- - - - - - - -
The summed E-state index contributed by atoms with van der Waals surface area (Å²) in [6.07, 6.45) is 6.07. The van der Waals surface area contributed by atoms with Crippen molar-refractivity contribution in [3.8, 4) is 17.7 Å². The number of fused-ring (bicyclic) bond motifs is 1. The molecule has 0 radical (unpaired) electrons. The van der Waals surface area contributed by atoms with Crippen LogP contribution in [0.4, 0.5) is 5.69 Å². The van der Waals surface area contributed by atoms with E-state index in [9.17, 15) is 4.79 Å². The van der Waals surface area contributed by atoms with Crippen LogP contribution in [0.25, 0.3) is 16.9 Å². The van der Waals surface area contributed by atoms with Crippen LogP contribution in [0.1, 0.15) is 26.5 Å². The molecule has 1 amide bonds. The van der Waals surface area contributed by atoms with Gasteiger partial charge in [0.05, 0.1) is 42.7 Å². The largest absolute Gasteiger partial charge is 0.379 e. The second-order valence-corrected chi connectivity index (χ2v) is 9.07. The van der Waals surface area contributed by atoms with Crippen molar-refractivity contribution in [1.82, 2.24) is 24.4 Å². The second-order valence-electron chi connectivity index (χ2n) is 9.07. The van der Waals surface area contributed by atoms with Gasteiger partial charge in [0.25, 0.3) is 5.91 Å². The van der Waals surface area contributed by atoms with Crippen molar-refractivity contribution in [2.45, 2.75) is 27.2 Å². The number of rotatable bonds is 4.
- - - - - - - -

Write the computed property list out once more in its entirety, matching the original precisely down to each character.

The summed E-state index contributed by atoms with van der Waals surface area (Å²) in [6.07, 6.45) is 6.07. The van der Waals surface area contributed by atoms with Crippen molar-refractivity contribution in [3.8, 4) is 17.7 Å². The number of fused-ring (bicyclic) bond motifs is 1. The molecule has 0 radical (unpaired) electrons. The van der Waals surface area contributed by atoms with Crippen LogP contribution in [0.4, 0.5) is 5.69 Å². The van der Waals surface area contributed by atoms with E-state index in [9.17, 15) is 4.79 Å². The van der Waals surface area contributed by atoms with Crippen LogP contribution in [0.25, 0.3) is 16.9 Å². The van der Waals surface area contributed by atoms with Crippen LogP contribution in [0.1, 0.15) is 26.5 Å². The molecule has 1 amide bonds. The van der Waals surface area contributed by atoms with Gasteiger partial charge in [0.05, 0.1) is 42.7 Å². The largest absolute Gasteiger partial charge is 0.379 e. The second-order valence-corrected chi connectivity index (χ2v) is 9.07. The van der Waals surface area contributed by atoms with Crippen molar-refractivity contribution in [1.82, 2.24) is 24.4 Å². The second-order valence-electron chi connectivity index (χ2n) is 9.07. The van der Waals surface area contributed by atoms with Gasteiger partial charge in [0.25, 0.3) is 5.91 Å². The van der Waals surface area contributed by atoms with Crippen molar-refractivity contribution in [2.45, 2.75) is 27.2 Å². The number of rotatable bonds is 4.